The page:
Graham's last words: "I'll just cross this bridge here. It looks easy enough!"
As a kid playing the game on my Amiga, I would have drawn this grid on a piece of paper. These days I use Excel, a trick I was forced to learn when playing through Might and Magic I a couple of years ago. Using Excel is great, as you expand the size of the cells or add new columns and rows whenever required, rather than being stuck with the piece of paper you started with. So to give you an idea of what my screen looks like while I’m playing games for this blog, I have DOSBox open in a small screen at the top left, the Windows 7 Snipping Tool bottom left (I need it easily accessible so I can grab something on the fly), and Excel covering the right side half of the screen. I also have a Word document open (but generally minimised) so I can write down any notes for the game or the blog as I go. I’m sure there are other ways that work for other people, but this system feels comfortable and achieves my goals with little difficulty.
Primitive I know, but then so is the game.
I’d forgotten how short adventure games were in the early days. My first session on King’s Quest was only one hour long and yet I’ve racked up around 50 of the 158 possible points already. I’ve covered and mapped over two thirds of the screens in the game, and collected a bunch of stuff including a carrot, pebbles, a dagger, some cheese and a golden walnut and egg. The only reason I didn’t get further in that hour was because my character (Graham) walks incredibly, painfully slow. Watching my character move in slow motion across the screen while I’m being chased by a witch is as frustrating as it is comical. I seemed to recall that last time I played the game, I’d set the speed to fast and ripped my way around Daventry, but when I attempted this technique this time around my character raced through three screens and plummeted into the water before I could blink. It might be that this is something they corrected for later Quest games, but can anyone advise on how to increase the speed without making the game unplayable?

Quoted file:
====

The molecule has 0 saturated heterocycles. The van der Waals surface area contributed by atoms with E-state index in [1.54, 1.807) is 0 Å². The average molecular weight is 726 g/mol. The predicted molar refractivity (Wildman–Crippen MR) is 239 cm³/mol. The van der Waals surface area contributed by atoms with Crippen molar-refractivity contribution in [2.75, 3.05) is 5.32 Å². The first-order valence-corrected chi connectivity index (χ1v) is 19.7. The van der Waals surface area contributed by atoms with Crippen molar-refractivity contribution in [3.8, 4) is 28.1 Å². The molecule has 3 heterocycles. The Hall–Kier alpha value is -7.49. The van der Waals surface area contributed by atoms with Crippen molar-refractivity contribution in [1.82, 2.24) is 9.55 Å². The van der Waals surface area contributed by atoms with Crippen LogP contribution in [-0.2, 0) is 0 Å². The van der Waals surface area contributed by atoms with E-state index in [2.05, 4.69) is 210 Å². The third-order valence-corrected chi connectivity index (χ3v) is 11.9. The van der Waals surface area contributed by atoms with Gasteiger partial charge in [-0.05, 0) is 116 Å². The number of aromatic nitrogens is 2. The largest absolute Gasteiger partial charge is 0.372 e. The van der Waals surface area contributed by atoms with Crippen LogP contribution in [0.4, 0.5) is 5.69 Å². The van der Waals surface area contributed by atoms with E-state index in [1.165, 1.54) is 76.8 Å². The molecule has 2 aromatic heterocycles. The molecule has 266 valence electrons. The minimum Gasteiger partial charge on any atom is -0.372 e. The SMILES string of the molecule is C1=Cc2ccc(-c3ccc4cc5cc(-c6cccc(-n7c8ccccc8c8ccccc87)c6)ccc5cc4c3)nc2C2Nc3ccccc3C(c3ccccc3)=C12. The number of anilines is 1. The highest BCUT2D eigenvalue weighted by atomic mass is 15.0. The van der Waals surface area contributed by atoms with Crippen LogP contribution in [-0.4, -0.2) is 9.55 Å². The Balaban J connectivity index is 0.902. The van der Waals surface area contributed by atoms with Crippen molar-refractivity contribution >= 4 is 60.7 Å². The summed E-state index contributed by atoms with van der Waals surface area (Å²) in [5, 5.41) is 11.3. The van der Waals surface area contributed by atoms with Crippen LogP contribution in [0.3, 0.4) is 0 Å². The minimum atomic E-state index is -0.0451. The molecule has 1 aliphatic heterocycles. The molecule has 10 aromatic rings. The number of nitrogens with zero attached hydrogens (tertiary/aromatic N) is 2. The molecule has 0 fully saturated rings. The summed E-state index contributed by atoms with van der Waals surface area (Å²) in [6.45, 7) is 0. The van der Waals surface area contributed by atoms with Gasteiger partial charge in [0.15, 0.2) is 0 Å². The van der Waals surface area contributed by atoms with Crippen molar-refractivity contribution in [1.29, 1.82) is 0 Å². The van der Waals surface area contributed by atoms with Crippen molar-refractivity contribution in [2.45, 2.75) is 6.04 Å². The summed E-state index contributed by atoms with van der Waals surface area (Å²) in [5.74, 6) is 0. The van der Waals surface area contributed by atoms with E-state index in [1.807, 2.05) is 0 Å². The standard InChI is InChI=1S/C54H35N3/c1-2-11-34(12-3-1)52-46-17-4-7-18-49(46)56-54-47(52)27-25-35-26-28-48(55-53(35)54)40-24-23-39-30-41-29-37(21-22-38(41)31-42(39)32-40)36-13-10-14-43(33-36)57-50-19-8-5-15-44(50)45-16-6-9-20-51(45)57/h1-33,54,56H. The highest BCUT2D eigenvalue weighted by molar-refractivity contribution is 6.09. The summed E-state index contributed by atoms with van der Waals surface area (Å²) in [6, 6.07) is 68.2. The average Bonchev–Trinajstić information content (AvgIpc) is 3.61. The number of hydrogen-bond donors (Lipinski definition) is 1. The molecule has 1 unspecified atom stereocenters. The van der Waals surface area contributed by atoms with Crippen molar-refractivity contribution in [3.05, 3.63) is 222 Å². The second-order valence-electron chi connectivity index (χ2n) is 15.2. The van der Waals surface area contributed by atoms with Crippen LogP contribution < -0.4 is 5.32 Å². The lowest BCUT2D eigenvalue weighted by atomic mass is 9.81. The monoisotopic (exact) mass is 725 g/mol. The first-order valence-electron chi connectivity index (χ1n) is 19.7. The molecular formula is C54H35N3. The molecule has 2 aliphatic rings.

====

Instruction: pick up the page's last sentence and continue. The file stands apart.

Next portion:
This is not the sort of thing you want to try at 500kms/hr.
One obvious difference between this, the first true animated graphic adventure game, and more modern games, is that you can very easily do things in the wrong order, making the game impossible to finish. This would never be allowed to happen in modern adventure games, where you can safely assume that every time you enter a new section, you’ve either already got the tools you need to complete it, or they’re somewhere in the section itself (normally a combination of both). This is unlikely to occur to me all that often in King’s Quest since I kind of remember what items I need to get passed certain sections, but I did find out the hard way that catching a ride with the eagle prior to getting the cheese and the fiddle (or the four leaf clover) first doesn’t end very well. Still, it’s easy enough to load a saved game prior to grabbing the bird and look for the items that might be able to assist. Apart from the slothfulness of Graham, playing King’s Quest is an enjoyable and highly nostalgic experience so far, and I feel like I might be able to get through it in just another hour or two, unless there’s something I’ve entirely forgotten about.
Oh I remember this! I just feed the rat the cheese that I got from...um...aaarrrggghhhh!!!